Indian and African slavery was a primary factor in the development of New England commercial economic prosperity, “the key dynamic force,” as colonial historian Bernard Bailyn wrote. He added that “Only a few New England merchants actually engaged in the [transatlantic] slave trade, but all of them profited by it, lived off it.” With the influx of African slaves into Puritan society, laws and codes had to be developed to cope with the “strangers.”
Bernhard Thuersam, www.Circa1865.com The Great American Political Divide
Jim Crow’s New England Origins
“The rapid rise in the number of slaves at the dawn of the eighteenth century caused Massachusetts leaders to take action. Spiritually, slavery proved an obstacle for the local ministers, as some congregants began to question whether a Christian should own another Christian.
In 1693, Cotton Mather took on the challenge of Christianizing the heathen population without ending enslavement. In his 1701 pamphlet, The Negro Christianized, Mather assured nervous masters that conversion did not free the slave. Mather’s vision of slavery . . . idealized the relationship between master and enslaved . . . [and] promised that if owners mistreated their slaves “the Sword of Justice” would sweep through the colony.
In 1701, Boston, which had the largest slave population in the colony, began passing municipal laws aimed at setting standard limits on slave behavior . . . They could not drink alcohol, start fires, or assemble. So as to not hamper slave owners’ profits of property rights, slaves were whipped rather than imprisoned, a punishment that few whites suffered in the early eighteenth century.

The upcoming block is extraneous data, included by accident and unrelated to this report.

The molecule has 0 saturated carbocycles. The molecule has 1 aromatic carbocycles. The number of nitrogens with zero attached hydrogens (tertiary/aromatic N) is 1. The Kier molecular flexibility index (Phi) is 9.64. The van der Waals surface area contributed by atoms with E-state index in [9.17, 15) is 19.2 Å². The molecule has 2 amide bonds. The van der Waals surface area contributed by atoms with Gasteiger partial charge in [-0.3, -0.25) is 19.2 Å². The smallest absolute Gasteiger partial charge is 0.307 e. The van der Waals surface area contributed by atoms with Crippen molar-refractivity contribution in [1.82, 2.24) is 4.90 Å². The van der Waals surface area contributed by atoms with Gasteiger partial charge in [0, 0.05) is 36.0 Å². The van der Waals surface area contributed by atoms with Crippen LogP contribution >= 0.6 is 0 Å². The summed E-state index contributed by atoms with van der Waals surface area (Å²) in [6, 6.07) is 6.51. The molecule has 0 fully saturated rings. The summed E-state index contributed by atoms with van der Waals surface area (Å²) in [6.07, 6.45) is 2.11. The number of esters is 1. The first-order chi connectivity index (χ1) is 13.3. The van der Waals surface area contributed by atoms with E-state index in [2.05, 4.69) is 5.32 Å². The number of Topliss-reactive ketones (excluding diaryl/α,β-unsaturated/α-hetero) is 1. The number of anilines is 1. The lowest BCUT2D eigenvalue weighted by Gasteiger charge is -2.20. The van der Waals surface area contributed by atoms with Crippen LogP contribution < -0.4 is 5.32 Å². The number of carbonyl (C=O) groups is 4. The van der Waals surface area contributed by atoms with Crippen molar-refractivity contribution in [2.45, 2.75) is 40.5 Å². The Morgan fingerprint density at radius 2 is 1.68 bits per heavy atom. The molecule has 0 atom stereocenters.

As slaves became more numerous . . . the colony of Massachusetts responded in similar fashion to Boston by passing legislation to control the behavior of African slaves. The legislature feared that a “turbulent temper in spirit” would grow into “an opposition to all government and order.” The law targeted assemblies at night, begging, and starting fires. In the eyes of the legislators, blacks, free and enslaved, posed the greatest threat to the good order of society.
Having children was also difficult for enslaved women from New England. Masters found childbirth inconvenient and actively discouraged it, which contributed to the low birth rate among African Americans in Massachusetts.”
(Tyrannicide, Forging an American Law of Slavery in Revolutionary South Carolina and Massachusetts, Emily Blanck, UGA Press, 2014, excerpts, pp. 15-16)